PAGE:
Take out the head joint and connect it to the long piece of the body. Be careful not to grab hold of the keys so they won’t get bent. Then take out the smallest piece and connect it to the end out the body again being careful not to grab the keys.
Finding Playing Position:
Place the head joint flat against the lips so the hole can be felt centered on the lips. Then role the flute toward the floor so the lip plate is resting on the chin. Gently blow across the hole like you are blowing out birthday candles. Experiment with rolling in and out if you are not successful producing a sound. If that doesn’t help begin the process again.
Long tones on Bb, C, D, Eb, and F ascending and descending also to develop good tone quality. This range should be expanded as the student learns more notes.
Begin on Bb tongue 4 quarter notes (in 4/4 time). Expand to
shorter note values as they are learned so eventually eights and sixteenths are included. Each step of the scale should receive one measure of the rhythms. This exercise will help develop good tonguing and faster tongue technique.
Play five notes as pattern ascending and descending slurred first with
quarters, then eights, and sixteenths. This will help solidify fingerings and help build finger technique.
Things to think about while practicing:
Is my tone steady?
Am I starting each note with my tongue?
Is my hand position correct? (ie. Are my fingers curved?)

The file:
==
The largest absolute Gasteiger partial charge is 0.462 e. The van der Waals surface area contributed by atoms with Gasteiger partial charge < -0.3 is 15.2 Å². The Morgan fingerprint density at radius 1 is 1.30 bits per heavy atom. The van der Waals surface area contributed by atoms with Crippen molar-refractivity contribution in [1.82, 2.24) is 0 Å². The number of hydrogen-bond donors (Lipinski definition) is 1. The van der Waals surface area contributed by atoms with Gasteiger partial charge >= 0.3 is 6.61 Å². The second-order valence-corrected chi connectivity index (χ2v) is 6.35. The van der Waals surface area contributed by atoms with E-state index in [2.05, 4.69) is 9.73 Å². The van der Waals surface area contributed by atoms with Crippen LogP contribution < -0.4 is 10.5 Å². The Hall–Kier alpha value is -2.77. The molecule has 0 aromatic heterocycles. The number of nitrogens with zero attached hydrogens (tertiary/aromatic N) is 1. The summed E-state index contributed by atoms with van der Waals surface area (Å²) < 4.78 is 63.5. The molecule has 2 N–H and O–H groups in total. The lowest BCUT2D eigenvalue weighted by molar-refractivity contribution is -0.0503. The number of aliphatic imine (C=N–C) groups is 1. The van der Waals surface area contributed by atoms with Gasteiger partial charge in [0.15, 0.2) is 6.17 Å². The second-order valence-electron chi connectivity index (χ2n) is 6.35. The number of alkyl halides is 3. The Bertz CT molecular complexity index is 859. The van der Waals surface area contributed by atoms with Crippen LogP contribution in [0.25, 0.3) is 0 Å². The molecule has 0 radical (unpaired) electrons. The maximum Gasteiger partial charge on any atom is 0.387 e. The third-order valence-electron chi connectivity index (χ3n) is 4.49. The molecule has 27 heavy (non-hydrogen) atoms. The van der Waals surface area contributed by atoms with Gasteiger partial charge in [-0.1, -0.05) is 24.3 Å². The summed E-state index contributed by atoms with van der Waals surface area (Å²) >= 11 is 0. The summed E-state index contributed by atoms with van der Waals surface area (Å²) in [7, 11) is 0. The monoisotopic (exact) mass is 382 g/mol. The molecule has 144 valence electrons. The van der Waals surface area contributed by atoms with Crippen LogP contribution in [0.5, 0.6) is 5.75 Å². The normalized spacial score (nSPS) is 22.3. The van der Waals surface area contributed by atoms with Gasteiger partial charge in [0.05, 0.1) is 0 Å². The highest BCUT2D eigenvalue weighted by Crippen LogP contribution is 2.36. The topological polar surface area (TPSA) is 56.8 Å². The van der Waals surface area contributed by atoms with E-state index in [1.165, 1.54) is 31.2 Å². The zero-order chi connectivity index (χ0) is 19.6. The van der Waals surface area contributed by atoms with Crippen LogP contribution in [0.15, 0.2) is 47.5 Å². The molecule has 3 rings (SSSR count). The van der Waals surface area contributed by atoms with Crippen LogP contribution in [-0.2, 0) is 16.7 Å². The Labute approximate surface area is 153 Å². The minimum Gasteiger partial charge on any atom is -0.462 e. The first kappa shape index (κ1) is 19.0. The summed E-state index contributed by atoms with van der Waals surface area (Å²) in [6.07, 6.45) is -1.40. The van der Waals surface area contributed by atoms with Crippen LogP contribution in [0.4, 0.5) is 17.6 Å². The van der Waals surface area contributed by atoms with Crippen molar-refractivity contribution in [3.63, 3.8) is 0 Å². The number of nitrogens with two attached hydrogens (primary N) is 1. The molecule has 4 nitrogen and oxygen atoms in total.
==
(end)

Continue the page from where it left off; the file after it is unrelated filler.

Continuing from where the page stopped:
Am I breathing deeply and not raising my shoulders?
Am I relaxed and not tight in my throat?
Is my embouchure correct? (go through the steps above to check)
Am I using good posture? (Are my feet on the floor? Is my back away from the chair?)
Am I tapping my foot?
Having trouble making a sound at home? Try:
Take time to re-position the instrument. Go through all the steps.
Make sure your lips are not too tight together.
Make sure your throat is not tight. Take a few deep breaths and feel like you are yawning.
If you are still having trouble pack up and take a break. Come back and try again later so you don’t get frustrated.
Before you start practicing your lesson:
Check the key signature and mark any notes you may have trouble remembering.
Check the time signature and tempo.
Look for challenging rhythmic spots that may need extra work.
Find any notes that may not be in the key signature (ie. Added sharps and flats or notes made in to naturals)
Look for other signs in the piece. (dynamics, tempo changes)
If you get to a spot you are having trouble with:
Slow down and take your time.
Write in fingerings or note names to help you.
Finger through while speaking the note names.
Mark accidentals (sharps, flats and naturals)
Play note by note without the rhythms.
Slowly add the rhythms back in and gradually increase the tempo.
Once you get it go back and play it a few more times to make sure you really understand.